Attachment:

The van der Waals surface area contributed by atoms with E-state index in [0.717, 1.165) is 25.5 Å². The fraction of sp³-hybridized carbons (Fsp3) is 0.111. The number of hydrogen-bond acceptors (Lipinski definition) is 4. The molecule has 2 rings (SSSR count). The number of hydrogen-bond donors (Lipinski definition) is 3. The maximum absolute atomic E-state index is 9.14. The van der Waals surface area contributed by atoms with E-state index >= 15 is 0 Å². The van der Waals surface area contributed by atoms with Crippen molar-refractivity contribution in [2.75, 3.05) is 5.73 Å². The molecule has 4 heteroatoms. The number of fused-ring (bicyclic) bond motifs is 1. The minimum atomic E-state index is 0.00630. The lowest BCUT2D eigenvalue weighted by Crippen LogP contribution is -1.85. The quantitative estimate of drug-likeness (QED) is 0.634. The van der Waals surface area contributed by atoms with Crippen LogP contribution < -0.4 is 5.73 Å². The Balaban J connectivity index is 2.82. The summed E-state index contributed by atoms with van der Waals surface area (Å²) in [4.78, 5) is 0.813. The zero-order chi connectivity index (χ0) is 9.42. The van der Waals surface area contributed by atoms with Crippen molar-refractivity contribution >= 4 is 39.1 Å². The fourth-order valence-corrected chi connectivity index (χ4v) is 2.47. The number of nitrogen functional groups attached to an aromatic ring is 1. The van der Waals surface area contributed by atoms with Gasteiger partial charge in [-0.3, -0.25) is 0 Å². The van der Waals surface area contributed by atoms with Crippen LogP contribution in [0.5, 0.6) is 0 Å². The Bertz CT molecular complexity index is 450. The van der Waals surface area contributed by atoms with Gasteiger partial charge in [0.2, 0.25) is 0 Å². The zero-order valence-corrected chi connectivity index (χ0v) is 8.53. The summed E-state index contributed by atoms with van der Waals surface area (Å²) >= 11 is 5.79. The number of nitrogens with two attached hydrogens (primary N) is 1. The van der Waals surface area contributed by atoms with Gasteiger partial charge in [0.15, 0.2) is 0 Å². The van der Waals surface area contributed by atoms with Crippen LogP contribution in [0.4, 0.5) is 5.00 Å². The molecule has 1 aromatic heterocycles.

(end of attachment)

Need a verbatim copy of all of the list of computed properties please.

The van der Waals surface area contributed by atoms with E-state index in [0.717, 1.165) is 25.5 Å². The fraction of sp³-hybridized carbons (Fsp3) is 0.111. The number of hydrogen-bond acceptors (Lipinski definition) is 4. The molecule has 2 rings (SSSR count). The number of hydrogen-bond donors (Lipinski definition) is 3. The maximum absolute atomic E-state index is 9.14. The van der Waals surface area contributed by atoms with E-state index >= 15 is 0 Å². The van der Waals surface area contributed by atoms with Crippen molar-refractivity contribution in [2.75, 3.05) is 5.73 Å². The molecule has 4 heteroatoms. The number of fused-ring (bicyclic) bond motifs is 1. The minimum atomic E-state index is 0.00630. The lowest BCUT2D eigenvalue weighted by Crippen LogP contribution is -1.85. The quantitative estimate of drug-likeness (QED) is 0.634. The van der Waals surface area contributed by atoms with Crippen LogP contribution < -0.4 is 5.73 Å². The Balaban J connectivity index is 2.82. The summed E-state index contributed by atoms with van der Waals surface area (Å²) in [4.78, 5) is 0.813. The zero-order chi connectivity index (χ0) is 9.42. The van der Waals surface area contributed by atoms with Crippen molar-refractivity contribution >= 4 is 39.1 Å². The fourth-order valence-corrected chi connectivity index (χ4v) is 2.47. The number of nitrogen functional groups attached to an aromatic ring is 1. The van der Waals surface area contributed by atoms with Gasteiger partial charge in [-0.3, -0.25) is 0 Å². The van der Waals surface area contributed by atoms with Crippen LogP contribution in [0.5, 0.6) is 0 Å². The Bertz CT molecular complexity index is 450. The van der Waals surface area contributed by atoms with Gasteiger partial charge in [0.2, 0.25) is 0 Å². The zero-order valence-corrected chi connectivity index (χ0v) is 8.53. The summed E-state index contributed by atoms with van der Waals surface area (Å²) >= 11 is 5.79. The number of nitrogens with two attached hydrogens (primary N) is 1. The van der Waals surface area contributed by atoms with Gasteiger partial charge in [0.15, 0.2) is 0 Å². The van der Waals surface area contributed by atoms with Crippen LogP contribution in [0.4, 0.5) is 5.00 Å². The molecule has 1 aromatic heterocycles.